• restlessjo says:

        My husband’s the same- wanders round pointing saying ‘bridge challenge? stepping stones challenge? small round pebbles challenge?’ Mildly annoying at times πŸ™‚ πŸ™‚

  7. nehal says:

    Reblogged this on Nehal's World and commented:
    My heart fills with respect for this inspiring Lady Oriah ! Words of wisdom written many years ago, Like sufi poets and ancient Indian Rishis. Wish to explore more ! πŸ™‚

  8. Anonymous says:

    Until now I had never heard of Oriah, but his words are an inspiration. Together with the fantastic colourful pictures depicting viking life your posts have been an uplifting experience. Thanks Annika and i hope you had a great break.

    Mike

    • Annika Perry says:

      Thank you, Mike, I had a truly wonderful, magical holiday! πŸ˜€ I’m so happy you found the posts an uplifting experience, that was my intention…Oriah’s words are full of wisdom and I was happy to come across her words to match with the paintings; their depiction of the everyday life is a joy to behold.

  9. dgkaye says:

    Thanks for leaving us with these beautiful words of wisdom and images while you were on vacation. Much to ponder. Welcome back friend. I hope it was a blast! πŸ™‚ xx

    • Annika Perry says:

      Thank you so much, Debby – it’s lovely to be back and I had a brilliant holiday…lots of variety which is always the best! πŸ˜€ I’m so glad you enjoyed this series of posts and that the combination worked so well…my break seemed the perfect time to release them.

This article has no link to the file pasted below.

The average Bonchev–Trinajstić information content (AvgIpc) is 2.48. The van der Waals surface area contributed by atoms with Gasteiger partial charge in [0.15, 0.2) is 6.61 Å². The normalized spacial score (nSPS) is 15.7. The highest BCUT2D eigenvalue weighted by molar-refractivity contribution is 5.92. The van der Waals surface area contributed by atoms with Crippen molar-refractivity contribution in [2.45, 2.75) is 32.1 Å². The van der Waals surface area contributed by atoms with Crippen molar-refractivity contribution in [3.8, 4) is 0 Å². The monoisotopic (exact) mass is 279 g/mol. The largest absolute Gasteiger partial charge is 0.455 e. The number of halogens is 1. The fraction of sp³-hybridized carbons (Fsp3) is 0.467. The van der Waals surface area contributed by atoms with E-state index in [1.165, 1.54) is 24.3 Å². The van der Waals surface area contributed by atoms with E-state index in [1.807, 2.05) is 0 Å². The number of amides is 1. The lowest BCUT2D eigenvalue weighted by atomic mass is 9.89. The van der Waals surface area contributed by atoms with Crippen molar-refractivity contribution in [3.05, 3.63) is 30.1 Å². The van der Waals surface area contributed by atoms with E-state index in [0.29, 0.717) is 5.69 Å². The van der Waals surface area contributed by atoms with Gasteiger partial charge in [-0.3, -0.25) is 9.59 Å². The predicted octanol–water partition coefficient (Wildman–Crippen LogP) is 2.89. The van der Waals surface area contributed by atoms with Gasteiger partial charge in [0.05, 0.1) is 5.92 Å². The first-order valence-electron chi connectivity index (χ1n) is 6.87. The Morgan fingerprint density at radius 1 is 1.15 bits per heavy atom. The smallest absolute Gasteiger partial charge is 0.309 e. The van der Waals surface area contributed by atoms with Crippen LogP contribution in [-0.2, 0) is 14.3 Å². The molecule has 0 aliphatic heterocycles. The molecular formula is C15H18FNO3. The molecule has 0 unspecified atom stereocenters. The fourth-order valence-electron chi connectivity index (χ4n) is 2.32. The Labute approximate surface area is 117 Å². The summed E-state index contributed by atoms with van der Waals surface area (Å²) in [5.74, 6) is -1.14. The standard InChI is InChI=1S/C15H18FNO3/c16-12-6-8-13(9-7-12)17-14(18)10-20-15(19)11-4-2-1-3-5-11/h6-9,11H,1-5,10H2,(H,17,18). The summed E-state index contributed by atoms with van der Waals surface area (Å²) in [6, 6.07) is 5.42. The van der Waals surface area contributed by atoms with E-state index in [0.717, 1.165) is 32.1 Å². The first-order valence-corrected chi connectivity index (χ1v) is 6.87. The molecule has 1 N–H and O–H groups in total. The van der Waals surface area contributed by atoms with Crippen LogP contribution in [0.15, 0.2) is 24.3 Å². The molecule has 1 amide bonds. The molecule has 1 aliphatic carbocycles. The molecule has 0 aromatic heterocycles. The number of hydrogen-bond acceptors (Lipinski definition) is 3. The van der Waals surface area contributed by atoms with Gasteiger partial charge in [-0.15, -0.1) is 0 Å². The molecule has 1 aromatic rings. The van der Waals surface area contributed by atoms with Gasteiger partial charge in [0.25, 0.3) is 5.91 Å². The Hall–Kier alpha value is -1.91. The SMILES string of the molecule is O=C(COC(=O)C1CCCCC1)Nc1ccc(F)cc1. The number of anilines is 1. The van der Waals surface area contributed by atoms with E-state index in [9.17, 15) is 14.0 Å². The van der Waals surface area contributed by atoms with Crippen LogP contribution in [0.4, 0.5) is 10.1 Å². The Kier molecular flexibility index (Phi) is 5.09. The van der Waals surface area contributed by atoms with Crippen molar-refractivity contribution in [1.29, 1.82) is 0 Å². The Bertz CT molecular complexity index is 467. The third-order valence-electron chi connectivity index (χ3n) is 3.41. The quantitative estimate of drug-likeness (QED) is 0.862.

• dgkaye says:

        Yes, what a great idea to leave these inspirational posts behind for us. while turning off comments. I’ll have to remember that for my next vacation. πŸ™‚ xx

        • Annika Perry says:

          Without wifi it is the only way I could manage without being swamped with comments on my return. At Easter I didn’t even turn on the comments for the last in another series and I got a bit of a ‘ticking off’ by Diana (only kidding!!) – she was right though. People did want to comment on them and the last post seems the perfect occasion to turn on comments, especially when timed when back home! πŸ˜€

    • Annika Perry says:

      Thank you so much, Andrea…yes, my summer did indeed have all these things! πŸ˜€πŸ˜€ The colour of the landscape at times breathtaking, crystal clear blue of the sea and sky, the latter which seemed to be a giant dome over us, sweeping scenery. The variety of the hues of the green of the forest never failed to astonish me…a wonderful feature and experience. As for wisdom…that I hope to have gleaned from some of the books I read, the people I talked with…It’s lovely to be back and ‘chatting’ away here! πŸ˜€β€οΈ

  10. L. T. Garvin, Author says:

    Oh Annika, I love this. I’ve already followed her on Facebook. So thought provoking and such a way to get those hard questions across as to what really matters. The images are beautiful also, I am fascinated with the Vikings and their history! Welcome back, I’ve missed you! xo

    • Annika Perry says: